“The kid’s a player, he just needs to put it all together and hopefully he can stay healthy and it’ll be a fantastic year for him.”
At a fluid 6-foot-3 and 200 pounds with physicality and an ornery disposition, Simon fits the Seattle cornerback mold under Pete Carroll. His potential is one of the reasons the Seahawks believe this year’s version of the famed Legion of Boom secondary could be the deepest and most flexible yet.
“Physically (Simon is) the best he’s been since we’ve had him,” Carroll said this week. “It kind of shows up, he had two huge plays today. We’re just going to let a lot of time go by, we’ll get a lot of snaps and see how it plays out. It’s really good to have that kind of depth, that kind of competition going on at that spot.”
The Seahawks can thank their nucleus of talented, smart and proud veterans for their status as annual NFC superpowers. If they’re going to fulfill this year’s Super Bowl expectations, though, they’re going to need promising breakout candidates such as Simon, Frank Clark, Tyler Lockett and Thomas Rawls to realize their potential.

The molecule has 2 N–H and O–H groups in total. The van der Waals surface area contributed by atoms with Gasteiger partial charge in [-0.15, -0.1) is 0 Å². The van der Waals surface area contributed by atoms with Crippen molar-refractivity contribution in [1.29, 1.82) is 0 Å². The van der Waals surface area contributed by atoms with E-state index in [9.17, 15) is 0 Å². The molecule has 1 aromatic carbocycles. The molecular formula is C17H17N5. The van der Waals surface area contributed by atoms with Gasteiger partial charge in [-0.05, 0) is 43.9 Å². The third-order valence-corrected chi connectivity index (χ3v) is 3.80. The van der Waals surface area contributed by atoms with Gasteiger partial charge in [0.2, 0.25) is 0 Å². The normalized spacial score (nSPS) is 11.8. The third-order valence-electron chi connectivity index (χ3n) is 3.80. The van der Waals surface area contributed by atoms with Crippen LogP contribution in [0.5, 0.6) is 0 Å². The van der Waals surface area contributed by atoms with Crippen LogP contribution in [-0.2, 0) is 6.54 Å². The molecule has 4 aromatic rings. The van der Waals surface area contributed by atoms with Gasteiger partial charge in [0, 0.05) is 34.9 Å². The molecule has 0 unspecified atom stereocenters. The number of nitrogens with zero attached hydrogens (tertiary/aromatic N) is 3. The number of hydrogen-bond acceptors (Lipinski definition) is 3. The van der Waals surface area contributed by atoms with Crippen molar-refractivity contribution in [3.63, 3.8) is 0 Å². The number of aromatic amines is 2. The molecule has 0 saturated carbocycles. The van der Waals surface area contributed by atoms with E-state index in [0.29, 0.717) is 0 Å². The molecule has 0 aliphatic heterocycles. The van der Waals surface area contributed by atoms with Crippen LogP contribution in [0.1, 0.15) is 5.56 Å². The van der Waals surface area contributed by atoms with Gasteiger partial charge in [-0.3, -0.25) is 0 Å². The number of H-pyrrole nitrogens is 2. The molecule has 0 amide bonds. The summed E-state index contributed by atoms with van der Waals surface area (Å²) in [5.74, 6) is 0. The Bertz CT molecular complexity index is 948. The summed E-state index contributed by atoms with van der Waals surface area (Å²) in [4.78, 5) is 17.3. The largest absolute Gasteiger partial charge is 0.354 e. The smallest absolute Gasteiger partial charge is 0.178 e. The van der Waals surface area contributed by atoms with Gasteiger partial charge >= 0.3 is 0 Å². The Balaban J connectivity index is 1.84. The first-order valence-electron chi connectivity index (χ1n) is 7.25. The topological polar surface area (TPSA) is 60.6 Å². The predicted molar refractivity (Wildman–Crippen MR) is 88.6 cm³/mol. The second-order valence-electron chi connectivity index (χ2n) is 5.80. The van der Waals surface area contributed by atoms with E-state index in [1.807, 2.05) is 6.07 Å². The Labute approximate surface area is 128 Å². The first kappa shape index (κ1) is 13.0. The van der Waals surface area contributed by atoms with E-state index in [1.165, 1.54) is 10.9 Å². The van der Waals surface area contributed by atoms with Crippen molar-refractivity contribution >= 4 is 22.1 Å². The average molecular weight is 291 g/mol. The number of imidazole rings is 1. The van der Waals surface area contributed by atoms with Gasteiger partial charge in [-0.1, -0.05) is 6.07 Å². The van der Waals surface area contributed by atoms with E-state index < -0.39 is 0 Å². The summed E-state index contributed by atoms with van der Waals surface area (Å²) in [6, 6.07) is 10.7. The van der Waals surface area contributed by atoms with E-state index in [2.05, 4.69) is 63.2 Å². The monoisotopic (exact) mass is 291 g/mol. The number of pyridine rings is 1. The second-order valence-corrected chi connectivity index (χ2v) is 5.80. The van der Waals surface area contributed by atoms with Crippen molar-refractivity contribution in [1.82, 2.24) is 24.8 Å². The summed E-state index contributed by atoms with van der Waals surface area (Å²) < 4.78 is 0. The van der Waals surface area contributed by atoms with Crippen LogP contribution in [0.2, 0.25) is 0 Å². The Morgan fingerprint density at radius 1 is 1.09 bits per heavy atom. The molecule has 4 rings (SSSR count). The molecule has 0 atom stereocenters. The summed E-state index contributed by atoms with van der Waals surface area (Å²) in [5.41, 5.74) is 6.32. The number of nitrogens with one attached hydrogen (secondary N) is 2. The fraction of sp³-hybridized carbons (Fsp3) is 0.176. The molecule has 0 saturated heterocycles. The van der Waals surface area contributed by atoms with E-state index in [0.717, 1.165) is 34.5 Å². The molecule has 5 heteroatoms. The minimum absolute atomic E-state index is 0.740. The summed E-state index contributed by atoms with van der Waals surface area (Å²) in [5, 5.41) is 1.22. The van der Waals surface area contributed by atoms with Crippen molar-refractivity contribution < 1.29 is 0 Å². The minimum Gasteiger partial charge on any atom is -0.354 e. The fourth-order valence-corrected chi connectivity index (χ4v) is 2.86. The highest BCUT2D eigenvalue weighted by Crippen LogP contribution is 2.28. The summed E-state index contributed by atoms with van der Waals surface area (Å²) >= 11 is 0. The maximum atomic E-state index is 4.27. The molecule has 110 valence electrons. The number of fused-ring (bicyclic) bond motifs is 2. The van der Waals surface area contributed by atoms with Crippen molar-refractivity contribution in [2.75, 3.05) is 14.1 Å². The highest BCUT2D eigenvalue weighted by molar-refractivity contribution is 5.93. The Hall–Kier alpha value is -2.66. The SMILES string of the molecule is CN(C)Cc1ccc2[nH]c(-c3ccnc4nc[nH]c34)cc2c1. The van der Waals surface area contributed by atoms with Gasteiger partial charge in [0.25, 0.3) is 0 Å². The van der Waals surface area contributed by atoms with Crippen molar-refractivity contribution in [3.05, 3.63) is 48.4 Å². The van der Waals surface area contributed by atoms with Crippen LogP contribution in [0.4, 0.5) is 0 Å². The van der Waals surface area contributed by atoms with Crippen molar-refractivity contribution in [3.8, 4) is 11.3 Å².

Former Browns and Titans castoff Terrance West isn’t just pushing for a roster spot in Baltimore. He’s building a strong case to surpass Justin Forsett and Javorius Allen as the Ravens’ top running back.
Through a week of training camp, the Baltimore Sun lauded the slimmed-down West as the team’s “most explosive offensive player.” ESPN.com’s Jamison Hensley followed suit on Thursday, noting that West has been the offense’s “No. 1 playmaker.”
West developed a reputation as a headcase in Cleveland after the Browns traded ahead of the hometown Ravens to select the FCS record-setting Towson standout in the third round of the 2014 NFL Draft.
Traded to Tennessee for a seventh-round pick early last September, the mistake-prone West lasted just two games with the Titans before he was summarily waived in mid-November. Landing on his feet in Baltimore, he rushed for 180 yards on 46 late-season carries.